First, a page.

FCB will add more supply vehicles to increase frequency of deliveries

Business: It is 7am and 43-year old Leki Wangmo along with her friends, from Martshala gewog, walk for about an hour to reach the nearest road point. They wait for vehicles to pass by trying to hitch a lift to Samdrupcholing (Bangtar) dungkhag.

They are on the way to Samdrupcholing to sell their vegetables. Whatever they earn from the vegetables they spend on essentials to take back to their village.

But Leki Wangmo wears an anxious look on her face. It is almost 8am and there are no vehicles passing by.

This is because, Leki Wangmo said, if they are late then by the time they reach Sanam tshongkhang, a farm shop, it will be out of stock. This would mean they would have to purchase their essentials from other shops where they are charged more than the maximum retail price.

“After the Sanam tshongkhang was established, it has greatly benefited us in many ways because we get goods at a reasonable rate,” she said. “It’s helpful but the shop runs out of stocks most of the time.”

Like Leki, for the past few months, the residents of four gewogs in the dungkhag have been enjoying their new Sanam tshongkhang service, but many expressed they have to worry daily and start from home as early as possible to reach the shop on time to get the goods they need.

Villagers said the shop should increase their stocks to meet the people’s demand as it helps them to get goods at a reasonable price.

Another villager, Tendrel, said sometimes even when they arrive early, the shop is already out of stock and sometimes it took days before it is restocked.

“Then what is the use of having such service, which in the beginning had promised to have goods readily available, but remains closed most of the times,” he said. “We agree it has helped us, but what is the use if they limit the stocks and buy from the other shops.”

Many said they have never hurried or worried like they do these days to reach the dungkhag to buy essential items. They suggested that the concerned ministry should look into the issue.

Supported by the agriculture ministry, the shop is operated by Food Corporation of Bhutan.

Meanwhile, the corporation’s regional manager Pema Wangchuk agreed that it is a problem. He attributed it to a lack of storage space and logistics. He said there are only three vehicles to supply goods, which is not enough to meet all the demand. Even if supply is increased, he said there is no place to store the goods at the farm shops.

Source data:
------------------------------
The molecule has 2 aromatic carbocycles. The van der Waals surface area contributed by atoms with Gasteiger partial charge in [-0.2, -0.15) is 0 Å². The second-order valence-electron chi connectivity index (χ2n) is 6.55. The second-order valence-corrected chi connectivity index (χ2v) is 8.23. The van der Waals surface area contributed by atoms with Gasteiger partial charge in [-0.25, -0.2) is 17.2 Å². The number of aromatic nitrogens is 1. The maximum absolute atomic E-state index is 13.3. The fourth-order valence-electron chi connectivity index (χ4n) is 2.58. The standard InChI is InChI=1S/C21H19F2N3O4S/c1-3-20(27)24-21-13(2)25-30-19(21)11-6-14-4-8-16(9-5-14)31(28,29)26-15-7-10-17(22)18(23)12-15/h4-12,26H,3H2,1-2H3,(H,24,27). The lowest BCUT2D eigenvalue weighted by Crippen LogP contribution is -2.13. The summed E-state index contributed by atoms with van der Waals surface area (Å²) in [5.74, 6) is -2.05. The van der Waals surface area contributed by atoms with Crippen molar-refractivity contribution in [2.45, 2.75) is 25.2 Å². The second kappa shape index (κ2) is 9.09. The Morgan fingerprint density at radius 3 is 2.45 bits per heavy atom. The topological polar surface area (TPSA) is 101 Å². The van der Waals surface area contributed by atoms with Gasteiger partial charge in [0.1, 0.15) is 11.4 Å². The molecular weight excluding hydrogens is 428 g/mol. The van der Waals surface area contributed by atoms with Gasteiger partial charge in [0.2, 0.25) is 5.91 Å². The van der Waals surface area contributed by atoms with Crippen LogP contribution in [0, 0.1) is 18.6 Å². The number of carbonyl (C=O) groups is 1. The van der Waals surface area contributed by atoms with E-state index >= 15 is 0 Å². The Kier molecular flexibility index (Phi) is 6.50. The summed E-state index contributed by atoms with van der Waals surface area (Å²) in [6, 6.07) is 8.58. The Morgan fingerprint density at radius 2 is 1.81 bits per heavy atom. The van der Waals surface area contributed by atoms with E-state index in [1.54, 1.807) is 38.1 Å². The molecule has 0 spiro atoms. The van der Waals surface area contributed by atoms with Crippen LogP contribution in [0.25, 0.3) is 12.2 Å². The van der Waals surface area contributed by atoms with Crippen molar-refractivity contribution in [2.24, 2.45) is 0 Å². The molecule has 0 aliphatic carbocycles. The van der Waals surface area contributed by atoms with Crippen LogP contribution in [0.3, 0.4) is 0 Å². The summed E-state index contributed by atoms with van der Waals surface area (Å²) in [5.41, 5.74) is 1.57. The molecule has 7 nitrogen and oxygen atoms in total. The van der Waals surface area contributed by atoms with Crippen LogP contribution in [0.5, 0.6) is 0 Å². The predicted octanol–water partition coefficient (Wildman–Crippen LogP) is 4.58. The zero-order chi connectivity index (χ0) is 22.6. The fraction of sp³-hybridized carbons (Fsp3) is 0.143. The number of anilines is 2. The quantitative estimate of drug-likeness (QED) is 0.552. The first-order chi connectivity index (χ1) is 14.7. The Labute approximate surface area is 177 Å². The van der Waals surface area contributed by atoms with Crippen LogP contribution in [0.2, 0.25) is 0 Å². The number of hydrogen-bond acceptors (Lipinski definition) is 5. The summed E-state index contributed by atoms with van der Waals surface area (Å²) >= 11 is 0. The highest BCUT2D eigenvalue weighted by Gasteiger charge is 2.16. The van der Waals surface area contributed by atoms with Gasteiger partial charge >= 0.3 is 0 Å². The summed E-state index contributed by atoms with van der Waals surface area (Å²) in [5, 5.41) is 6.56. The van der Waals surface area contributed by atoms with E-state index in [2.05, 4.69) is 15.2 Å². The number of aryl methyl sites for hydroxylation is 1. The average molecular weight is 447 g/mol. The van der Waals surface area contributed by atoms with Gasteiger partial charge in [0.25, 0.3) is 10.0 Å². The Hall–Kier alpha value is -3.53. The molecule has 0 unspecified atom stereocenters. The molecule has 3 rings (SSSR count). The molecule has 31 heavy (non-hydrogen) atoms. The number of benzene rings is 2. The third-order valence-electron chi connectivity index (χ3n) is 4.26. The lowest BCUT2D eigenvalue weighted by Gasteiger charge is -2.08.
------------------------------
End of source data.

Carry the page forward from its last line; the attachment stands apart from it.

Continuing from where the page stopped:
He added that the problem was not limited to only Samdrupcholing but to other farm shops in eastern Bhutan.

There are 24 farm shops in the eastern region as of last month. Four more are in the pipeline.

“But we’re hoping that the facilities would improve once we have two extra vehicles, which would be placed in Mongar and Khangma,” he said. “Even if we don’t have storage facilities, we would be able to increase the frequency of supply.”

About two to eight metric tonnes of goods are supplied to the farm shops everyday and each farm shop depending on the location earns between Nu 1,000 – 3,000 daily. They supply goods as per the gewog administration’s required list.

However, the regional manager said that although many villagers have responded positively, they are yet to study the market because the demand fluctuates in each of farm shops.

“While some farm shops make good sales it is hard to even meet overhead costs in some of the shops,” he added.

The corporation is planning to start a buy-back system where it would buy surplus vegetables produced at a pre-negotiated price from the farmers, which would be transported to Samdrupjongkhar and distributed across the nation. However, negotiations on prices are still ongoing.

Yangchen C Rinzin,  Samdrupjongkhar